Lorsban 4E used for lesser peachtree borers at petal fall will provide control against any APB that may be present. Results of New York field trials indicate that if APB number just a few per tree on average, this single application at petal fall would probably be adequate, given the economic constraints of tart cherry production. Under conditions of more severe pressure, a second application around the beginning of August would be warranted against the second generation larvae. This would also correspond with the timing for the last of the season's peachtree borer sprays.


American plum borer larva

A new fact sheet on American Plum Borer, published by the New York State IPM Program, is now available. The fact sheet gives physical descriptions (with photographs) and describes the biology and life history, damage caused, and sampling and management considerations. It is available from Cornell Media Services in Ithaca (Resource Center-GP, 7 Business and Technololgy Park, Cornell University, Ithaca, NY 14850. Fax: 607-255-9946) for $1.50 per copy. Quantity discounts are available. Request Insect Identification Sheet No. I-24.

San Jose Scale

The San Jose scale (SJS) is a pest of tree fruit that attacks not only apple, but also pear, peach, plum, and sweet cherry. The minute SJS adult males emerge in the spring from beneath scale covers on the trees, usually during bloom, and mate. The first of this year's adults should be showing up any day now in our traps at Geneva.


San Jose scale adult male

The females produce live crawlers within 4-6 weeks of mating; these are bright yellow, very tiny insects resembling larval spider mites. About 24 hours after birth, the crawlers have walked or drifted to new sites and settled in by inserting their mouthparts into the tree and secreting a white waxy covering that eventually darkens to black.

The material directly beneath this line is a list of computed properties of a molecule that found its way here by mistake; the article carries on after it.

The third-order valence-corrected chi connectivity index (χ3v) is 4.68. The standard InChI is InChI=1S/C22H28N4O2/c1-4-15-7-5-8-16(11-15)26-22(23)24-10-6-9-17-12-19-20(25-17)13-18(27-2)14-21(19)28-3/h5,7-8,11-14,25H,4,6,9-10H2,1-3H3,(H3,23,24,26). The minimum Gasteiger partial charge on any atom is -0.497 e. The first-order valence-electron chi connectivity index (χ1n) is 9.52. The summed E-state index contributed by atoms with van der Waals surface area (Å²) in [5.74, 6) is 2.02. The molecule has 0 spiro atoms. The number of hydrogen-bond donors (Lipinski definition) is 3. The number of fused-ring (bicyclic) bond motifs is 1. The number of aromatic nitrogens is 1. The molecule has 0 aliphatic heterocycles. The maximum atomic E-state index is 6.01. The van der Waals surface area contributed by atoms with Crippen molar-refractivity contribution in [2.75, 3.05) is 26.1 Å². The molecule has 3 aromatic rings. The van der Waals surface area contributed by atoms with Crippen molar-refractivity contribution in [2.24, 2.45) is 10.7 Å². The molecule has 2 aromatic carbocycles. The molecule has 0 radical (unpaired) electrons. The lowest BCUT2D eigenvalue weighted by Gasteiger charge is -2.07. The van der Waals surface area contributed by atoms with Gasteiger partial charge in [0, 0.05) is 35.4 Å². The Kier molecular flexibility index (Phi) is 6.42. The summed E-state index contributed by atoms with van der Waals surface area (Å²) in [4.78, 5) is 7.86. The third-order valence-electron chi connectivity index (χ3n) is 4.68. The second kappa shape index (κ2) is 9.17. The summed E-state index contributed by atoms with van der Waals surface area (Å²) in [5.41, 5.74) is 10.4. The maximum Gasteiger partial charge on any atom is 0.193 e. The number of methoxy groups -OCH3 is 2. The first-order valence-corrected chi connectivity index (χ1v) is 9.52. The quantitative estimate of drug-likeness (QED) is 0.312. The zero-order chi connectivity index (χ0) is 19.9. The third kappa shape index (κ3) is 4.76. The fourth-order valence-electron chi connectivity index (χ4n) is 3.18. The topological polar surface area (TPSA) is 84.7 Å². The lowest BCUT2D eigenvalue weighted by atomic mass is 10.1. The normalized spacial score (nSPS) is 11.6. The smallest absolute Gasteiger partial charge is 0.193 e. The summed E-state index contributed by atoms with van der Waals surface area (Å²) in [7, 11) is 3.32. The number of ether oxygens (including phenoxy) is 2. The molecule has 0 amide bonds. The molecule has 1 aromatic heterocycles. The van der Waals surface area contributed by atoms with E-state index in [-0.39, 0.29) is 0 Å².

San Jose scale crawler

SJS infestations on the bark contribute to an overall decline in tree vigor, growth, and productivity. Fruit feeding causes distinct red-purple spots that decrease the cosmetic appeal of the fruit. Control measures for SJS are recommended when the scale or their feeding blemishes have been found on fruit at harvest during the previous season. Insecticidal sprays are most effective when directed against the first generation crawlers, specifically timed for the first and peak crawler activity, which are usually 7-10 days apart.


Red and purple discolorations marking San Jose scale feeding sites on fruit

The most reliable method of determining first appearance of the crawlers in your specific area is by putting sticky-tape traps on the tree limb near encrusted areas and checking them at least twice a week, starting about the second week of June. Alternatively, a degree-day accumulation of 310 (50°F base) from the date of first adult catch has also been shown to be reliable if the degree-days are known with some accuracy.

Effective materials for SJS control include Lorsban 50WP, Guthion, Imidan and Penncap-M. These sprays may also help in the control of OBLR, apple maggot, and codling moth. Coverage and control are generally better if the pesticide is applied dilute and in every row. SJS is frequently more of a problem in larger, poorly pruned standard size trees that do not receive adequate spray coverage. Dormant or delayed-dormant sprays of oil, or 1/2-inch green applications of Lorsban 4EC or Supracide will have helped prevent populations from getting established. Early season pruning is important for removing infested branches and suckers, as well as for opening up the canopy to allow better coverage in the tree tops where SJS are often concentrated.


Bloom


Scaffolds is published weekly from March to September by Cornell University - NYS Agricultural Experiment Station (Geneva), and Ithaca - with the assistance of Cornell Cooperative Extension. New York field reports welcomed. Send submissions by 3 p.m. Monday to:

Scaffolds Fruit Journal
Editors: A. Agnello, D. Kain
Department of Entomology, NYSAES
Geneva, NY 14456-0462
Phone: 315-787-2341
FAX:315-787-2326
E-mail: ama4@cornell.edu


Return to the Scaffolds 1997 Directory

Return to Scaffolds Home Page


Photographs courtesy of New York State Integrated Pest Management Program